Sunday, June 6, 2021
Concern about instability
NATO warns Moscow and Minsk
With the recent events in Belarus, NATO fears for security in the eastern part of the security alliance. A week before the NATO summit in Brussels, Secretary-General Stoltenberg stressed that he was closely monitoring the situation and was ready to act.
After a passenger plane from the European Union landed, it was forced by Belarusian authorities, and the resulting tensions alerted NATO Russia and Belarus. “We are definitely ready to defend and defend any ally in the event of any threat from Minsk and Moscow,” NATO Secretary-General Jens Stoltenberg told Weld with Zondak. “We are vigilant and follow very closely what is happening in Belarus.” Belarus is becoming more and more dependent on Russia.
Stoltenberg said the Allies have been seriously concerned about the close cooperation between Moscow and Minsk in recent months. “We know in the past that Russia has grossly violated the territorial integrity of states such as Ukraine, Georgia and Moldova.” He did not want to speculate too much, the former Norwegian prime minister said: “NATO is a defensive alliance.” NATO countries Lithuania, Latvia and Poland share a border with Belarus.
Belarusian ruler Alexander Lukashenko had a Ryanair passenger plane forced to park in Minsk two weeks ago on his way from Athens to Vilnius. He later arrested anti-government blogger Roman Protaswitch and his girlfriend Sofia Sabega. Both are in custody. The EU later imposed sanctions to increase pressure on Lukashenko. Russian President Vladimir Putin received the ruler – helped him with a huge debt. Putin insisted that he would continue to support Lukashenko in the conflict with the West.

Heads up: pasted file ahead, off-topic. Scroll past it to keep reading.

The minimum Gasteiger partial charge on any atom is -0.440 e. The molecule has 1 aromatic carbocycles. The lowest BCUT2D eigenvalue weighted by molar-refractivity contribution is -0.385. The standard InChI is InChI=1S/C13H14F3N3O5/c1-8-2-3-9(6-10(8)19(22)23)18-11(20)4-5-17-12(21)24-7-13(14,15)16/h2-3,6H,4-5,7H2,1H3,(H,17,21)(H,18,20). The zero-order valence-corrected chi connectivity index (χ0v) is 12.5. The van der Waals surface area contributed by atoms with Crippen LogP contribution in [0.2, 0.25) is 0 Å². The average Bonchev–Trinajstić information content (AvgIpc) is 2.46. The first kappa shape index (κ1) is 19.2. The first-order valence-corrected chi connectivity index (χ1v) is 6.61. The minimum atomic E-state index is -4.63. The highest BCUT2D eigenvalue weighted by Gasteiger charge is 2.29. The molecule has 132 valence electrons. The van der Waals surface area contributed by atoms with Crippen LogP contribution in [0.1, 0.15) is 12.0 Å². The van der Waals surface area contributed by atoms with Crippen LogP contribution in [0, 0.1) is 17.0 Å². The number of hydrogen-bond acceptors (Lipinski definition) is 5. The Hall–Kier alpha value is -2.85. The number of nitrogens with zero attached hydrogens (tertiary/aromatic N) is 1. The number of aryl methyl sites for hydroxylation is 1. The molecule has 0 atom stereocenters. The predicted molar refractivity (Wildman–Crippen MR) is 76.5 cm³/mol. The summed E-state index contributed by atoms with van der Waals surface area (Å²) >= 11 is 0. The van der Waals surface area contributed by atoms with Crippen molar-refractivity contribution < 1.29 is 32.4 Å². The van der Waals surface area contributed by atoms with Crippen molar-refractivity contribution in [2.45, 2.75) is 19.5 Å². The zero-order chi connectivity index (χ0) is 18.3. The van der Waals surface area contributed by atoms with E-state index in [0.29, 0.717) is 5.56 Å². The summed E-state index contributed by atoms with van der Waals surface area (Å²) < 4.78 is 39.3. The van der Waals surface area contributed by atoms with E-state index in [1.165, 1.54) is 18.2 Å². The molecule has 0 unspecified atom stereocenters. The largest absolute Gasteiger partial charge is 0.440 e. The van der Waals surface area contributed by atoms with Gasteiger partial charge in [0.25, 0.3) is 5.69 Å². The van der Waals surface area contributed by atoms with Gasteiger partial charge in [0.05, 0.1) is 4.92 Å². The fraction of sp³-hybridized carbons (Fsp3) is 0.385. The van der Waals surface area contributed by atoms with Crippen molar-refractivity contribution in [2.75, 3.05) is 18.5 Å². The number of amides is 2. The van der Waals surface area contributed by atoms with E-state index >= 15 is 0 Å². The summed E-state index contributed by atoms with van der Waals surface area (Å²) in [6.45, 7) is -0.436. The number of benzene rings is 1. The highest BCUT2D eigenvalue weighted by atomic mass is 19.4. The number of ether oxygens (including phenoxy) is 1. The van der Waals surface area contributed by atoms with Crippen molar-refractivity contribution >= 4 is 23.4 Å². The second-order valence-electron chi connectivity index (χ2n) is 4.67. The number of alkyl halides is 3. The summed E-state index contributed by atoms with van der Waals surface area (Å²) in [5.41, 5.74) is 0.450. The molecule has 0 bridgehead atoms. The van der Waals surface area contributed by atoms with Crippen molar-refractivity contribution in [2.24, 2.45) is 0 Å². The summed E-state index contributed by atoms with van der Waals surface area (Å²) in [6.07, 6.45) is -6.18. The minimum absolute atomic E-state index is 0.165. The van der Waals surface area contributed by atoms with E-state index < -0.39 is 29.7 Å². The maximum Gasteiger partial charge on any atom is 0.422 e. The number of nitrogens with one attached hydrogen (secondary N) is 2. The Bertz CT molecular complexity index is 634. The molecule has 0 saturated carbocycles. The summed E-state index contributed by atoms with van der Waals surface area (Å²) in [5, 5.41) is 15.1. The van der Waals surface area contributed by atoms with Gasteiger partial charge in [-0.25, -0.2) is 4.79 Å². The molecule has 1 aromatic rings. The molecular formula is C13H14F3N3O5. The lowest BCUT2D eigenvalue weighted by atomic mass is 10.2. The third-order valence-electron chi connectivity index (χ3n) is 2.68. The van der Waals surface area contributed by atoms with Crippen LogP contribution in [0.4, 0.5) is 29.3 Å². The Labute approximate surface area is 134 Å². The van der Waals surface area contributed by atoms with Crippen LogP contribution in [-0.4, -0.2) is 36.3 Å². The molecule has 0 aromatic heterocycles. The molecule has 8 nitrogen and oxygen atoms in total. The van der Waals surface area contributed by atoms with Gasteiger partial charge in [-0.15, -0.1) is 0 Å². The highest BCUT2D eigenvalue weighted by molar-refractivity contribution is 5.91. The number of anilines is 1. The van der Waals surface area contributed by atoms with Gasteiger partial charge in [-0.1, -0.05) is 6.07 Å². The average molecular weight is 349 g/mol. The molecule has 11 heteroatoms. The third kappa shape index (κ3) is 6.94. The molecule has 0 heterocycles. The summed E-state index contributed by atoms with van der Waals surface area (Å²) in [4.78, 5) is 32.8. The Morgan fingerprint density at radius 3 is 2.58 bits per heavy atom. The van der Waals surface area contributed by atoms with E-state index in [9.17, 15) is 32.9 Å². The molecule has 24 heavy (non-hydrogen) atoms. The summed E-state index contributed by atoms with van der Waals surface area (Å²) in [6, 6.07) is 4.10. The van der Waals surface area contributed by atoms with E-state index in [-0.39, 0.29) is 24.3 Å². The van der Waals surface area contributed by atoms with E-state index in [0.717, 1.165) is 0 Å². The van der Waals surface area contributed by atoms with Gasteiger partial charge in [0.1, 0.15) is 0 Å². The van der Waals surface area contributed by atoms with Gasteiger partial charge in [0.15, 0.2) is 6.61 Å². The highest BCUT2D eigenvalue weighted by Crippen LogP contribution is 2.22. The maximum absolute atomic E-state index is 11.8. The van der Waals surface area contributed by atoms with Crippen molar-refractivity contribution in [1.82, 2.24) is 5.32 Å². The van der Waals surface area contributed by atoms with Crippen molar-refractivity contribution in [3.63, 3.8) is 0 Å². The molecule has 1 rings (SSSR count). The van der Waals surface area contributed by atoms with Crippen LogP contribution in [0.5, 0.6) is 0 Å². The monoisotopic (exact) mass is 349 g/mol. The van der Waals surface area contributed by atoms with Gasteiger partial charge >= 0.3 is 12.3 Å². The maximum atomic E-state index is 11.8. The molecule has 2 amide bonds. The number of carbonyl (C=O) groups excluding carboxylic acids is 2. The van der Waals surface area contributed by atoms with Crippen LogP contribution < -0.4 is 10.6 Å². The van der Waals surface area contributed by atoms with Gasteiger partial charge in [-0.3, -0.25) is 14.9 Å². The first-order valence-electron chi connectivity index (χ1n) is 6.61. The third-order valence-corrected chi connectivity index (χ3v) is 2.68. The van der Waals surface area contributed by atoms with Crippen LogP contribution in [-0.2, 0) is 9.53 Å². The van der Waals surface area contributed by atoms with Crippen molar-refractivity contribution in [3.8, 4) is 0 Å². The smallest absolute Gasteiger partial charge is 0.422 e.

Stoltenberg told reporters that the situation in Belarus will now be a topic at the NATO summit in Brussels, which will now be attended by President Angela Merkel and US President Joe Biden. The current joint venture agreement with Belarus has recently been significantly scaled up and will continue to be reviewed. The alliance follows a two-pronged approach to Russia: prevention and dialogue. “We’ll catch it.” Stoltenberg said NATO should be in talks with “our neighbor Russia” on arms control and other military and political challenges, especially during difficult times. “If we don’t talk to each other, we can’t resolve our conflicts or improve mutual understanding.”